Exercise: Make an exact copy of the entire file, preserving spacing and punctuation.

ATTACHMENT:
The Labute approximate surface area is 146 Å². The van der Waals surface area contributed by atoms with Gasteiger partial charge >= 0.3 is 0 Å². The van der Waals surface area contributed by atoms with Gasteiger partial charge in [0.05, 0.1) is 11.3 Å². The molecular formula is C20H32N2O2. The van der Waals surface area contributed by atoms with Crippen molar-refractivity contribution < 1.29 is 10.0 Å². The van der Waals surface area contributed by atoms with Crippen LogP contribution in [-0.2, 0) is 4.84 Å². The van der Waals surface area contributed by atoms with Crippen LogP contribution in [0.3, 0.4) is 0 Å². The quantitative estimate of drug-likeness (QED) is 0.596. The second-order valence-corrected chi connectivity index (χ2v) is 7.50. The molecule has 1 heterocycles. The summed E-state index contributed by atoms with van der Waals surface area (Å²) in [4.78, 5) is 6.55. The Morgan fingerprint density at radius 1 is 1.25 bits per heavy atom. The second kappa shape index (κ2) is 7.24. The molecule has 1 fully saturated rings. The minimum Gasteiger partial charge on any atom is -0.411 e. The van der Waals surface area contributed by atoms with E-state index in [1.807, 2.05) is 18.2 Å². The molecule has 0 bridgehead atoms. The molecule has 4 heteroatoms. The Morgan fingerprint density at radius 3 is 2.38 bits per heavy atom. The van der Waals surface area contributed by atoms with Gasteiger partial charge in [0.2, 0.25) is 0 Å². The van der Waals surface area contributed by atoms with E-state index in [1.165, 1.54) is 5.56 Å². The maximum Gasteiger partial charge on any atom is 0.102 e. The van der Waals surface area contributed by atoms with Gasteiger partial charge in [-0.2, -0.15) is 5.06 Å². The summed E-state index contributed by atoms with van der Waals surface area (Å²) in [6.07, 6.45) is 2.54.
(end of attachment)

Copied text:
The Labute approximate surface area is 146 Å². The van der Waals surface area contributed by atoms with Gasteiger partial charge >= 0.3 is 0 Å². The van der Waals surface area contributed by atoms with Gasteiger partial charge in [0.05, 0.1) is 11.3 Å². The molecular formula is C20H32N2O2. The van der Waals surface area contributed by atoms with Crippen molar-refractivity contribution < 1.29 is 10.0 Å². The van der Waals surface area contributed by atoms with Crippen LogP contribution in [-0.2, 0) is 4.84 Å². The van der Waals surface area contributed by atoms with Crippen LogP contribution in [0.3, 0.4) is 0 Å². The quantitative estimate of drug-likeness (QED) is 0.596. The second-order valence-corrected chi connectivity index (χ2v) is 7.50. The molecule has 1 heterocycles. The summed E-state index contributed by atoms with van der Waals surface area (Å²) in [4.78, 5) is 6.55. The Morgan fingerprint density at radius 1 is 1.25 bits per heavy atom. The second kappa shape index (κ2) is 7.24. The molecule has 1 fully saturated rings. The minimum Gasteiger partial charge on any atom is -0.411 e. The van der Waals surface area contributed by atoms with E-state index in [1.807, 2.05) is 18.2 Å². The molecule has 0 bridgehead atoms. The molecule has 4 heteroatoms. The Morgan fingerprint density at radius 3 is 2.38 bits per heavy atom. The van der Waals surface area contributed by atoms with Gasteiger partial charge in [0.2, 0.25) is 0 Å². The van der Waals surface area contributed by atoms with E-state index in [1.165, 1.54) is 5.56 Å². The maximum Gasteiger partial charge on any atom is 0.102 e. The van der Waals surface area contributed by atoms with Gasteiger partial charge in [-0.2, -0.15) is 5.06 Å². The summed E-state index contributed by atoms with van der Waals surface area (Å²) in [6.07, 6.45) is 2.54.